Oregon shoppers who purchased vape products that were allegedly mislabeled as 100% cannabis more than two years ago can begin filing $200 claims through the settlement of a class-action lawsuit.
The lawsuit claims that Cura Partners Inc. failed to disclose that 186,000 units of certain Select brand oil products contained botanical terpenes, according to case administrators, who said Feb. 27 they are ready to begin processing claims, The Oregonian reported.
The claimants must be Oregon residents 21 and older who purchased products from the Select Elite, Select Pax and/or Select Dabbables product lines, including cartridges, disposable pens or pods, between Aug. 15, 2018, and Nov. 22, 2019, according to CPT Group, the case administrators.
Curaleaf signed a definitive agreement to acquire Portland, Ore.-based Cura Partners and its Select brand in May 2019 in a $948.8-million all-stock deal. Curaleaf completed that acquisition in February 2020.
The following year, Curaleaf became involved in a separate lawsuit for allegedly mislabeled products associated with a September 2021 recall by the Oregon Liquor and Cannabis Commission. Those products involved mislabeled CBD tinctures that actually contained THC.
Those wishing to submit a claim for the recent settlement must do so by April 29, 2022. In addition to the online forms, claim forms are also available by writing to Cura Settlement, c/o CPT Group Inc., 50 Corporate Park, Irvine, CA 92606; or by emailing email@example.com.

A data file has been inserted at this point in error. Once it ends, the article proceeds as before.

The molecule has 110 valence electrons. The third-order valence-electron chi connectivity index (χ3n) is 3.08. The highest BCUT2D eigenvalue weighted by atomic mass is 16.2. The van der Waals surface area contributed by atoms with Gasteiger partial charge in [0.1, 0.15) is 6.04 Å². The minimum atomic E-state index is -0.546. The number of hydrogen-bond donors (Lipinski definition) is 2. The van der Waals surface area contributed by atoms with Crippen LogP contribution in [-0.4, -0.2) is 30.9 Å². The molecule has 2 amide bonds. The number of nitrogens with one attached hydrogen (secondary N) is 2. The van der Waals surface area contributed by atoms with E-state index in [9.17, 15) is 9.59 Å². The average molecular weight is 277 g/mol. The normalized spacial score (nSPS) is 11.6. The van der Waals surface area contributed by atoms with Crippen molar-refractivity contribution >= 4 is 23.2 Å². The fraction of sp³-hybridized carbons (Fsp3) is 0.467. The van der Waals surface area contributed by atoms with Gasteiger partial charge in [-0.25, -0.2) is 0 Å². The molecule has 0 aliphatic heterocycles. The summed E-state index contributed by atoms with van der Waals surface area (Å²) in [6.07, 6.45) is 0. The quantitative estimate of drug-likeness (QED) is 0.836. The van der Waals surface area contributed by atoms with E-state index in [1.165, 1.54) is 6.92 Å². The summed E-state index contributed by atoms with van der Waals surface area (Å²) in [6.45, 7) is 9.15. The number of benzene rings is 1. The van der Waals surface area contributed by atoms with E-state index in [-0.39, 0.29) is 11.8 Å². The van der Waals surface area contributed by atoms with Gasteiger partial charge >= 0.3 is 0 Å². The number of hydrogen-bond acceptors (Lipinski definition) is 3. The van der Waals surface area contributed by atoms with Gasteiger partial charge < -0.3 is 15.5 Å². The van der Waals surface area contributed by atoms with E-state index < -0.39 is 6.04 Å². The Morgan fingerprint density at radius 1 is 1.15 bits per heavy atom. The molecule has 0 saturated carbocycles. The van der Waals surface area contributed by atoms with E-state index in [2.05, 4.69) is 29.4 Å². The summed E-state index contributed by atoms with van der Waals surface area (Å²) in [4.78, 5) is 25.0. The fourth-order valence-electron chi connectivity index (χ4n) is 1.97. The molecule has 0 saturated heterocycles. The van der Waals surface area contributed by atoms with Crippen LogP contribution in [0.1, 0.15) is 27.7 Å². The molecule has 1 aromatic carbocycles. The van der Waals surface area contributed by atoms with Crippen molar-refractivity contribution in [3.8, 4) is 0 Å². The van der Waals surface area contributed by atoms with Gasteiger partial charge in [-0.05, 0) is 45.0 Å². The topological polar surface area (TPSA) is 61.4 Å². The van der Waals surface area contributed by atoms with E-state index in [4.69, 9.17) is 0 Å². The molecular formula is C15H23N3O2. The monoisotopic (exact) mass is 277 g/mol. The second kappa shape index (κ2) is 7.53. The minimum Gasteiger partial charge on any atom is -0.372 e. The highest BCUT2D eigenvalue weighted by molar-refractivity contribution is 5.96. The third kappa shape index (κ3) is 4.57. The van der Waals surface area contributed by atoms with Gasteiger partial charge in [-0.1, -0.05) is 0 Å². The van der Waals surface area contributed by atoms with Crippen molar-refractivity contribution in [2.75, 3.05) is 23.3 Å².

While the company denies it did anything wrong, and the circuit court for Multnomah County has not decided which side is right, the parties reached a $500,000 settlement. That money will provide $125,000 in plaintiff attorney fees as well as $200 for each approved claim, according to CPT Group.
In addition, the defendant agreed to pay a $110,000 “dishonest conduct” penalty in January 2020, The Oregonian reported.
The approximate costs of the allegedly mislabeled products at issue were $20, according to the settlement. Plaintiffs are entitled to back out of the settlement if the number of approved claims is so high that each class member would receive less than $20 each, according to the settlement.
However, the settlement forecasts that fewer than 1% of those eligible will file claims because of the cash-only nature of Oregon sales as well as the products being sold through third-party retailers, The Oregonian reported.
Those filing claims must show a proof of residency or proof of purchase in Oregon. The packaging on the eligible products did not include the existence of botanically derived terpenes and/or medium-chain triglyceride (MCT) as an ingredient in the product lines, according to CPT Group.
Those with approved claims will receive an electronic payment or paper check.
Any unclaimed funds will be split evenly between the Oregon State Bar and the Oregon Consumer League, a nonprofit advocacy organization focused on consumer protection issues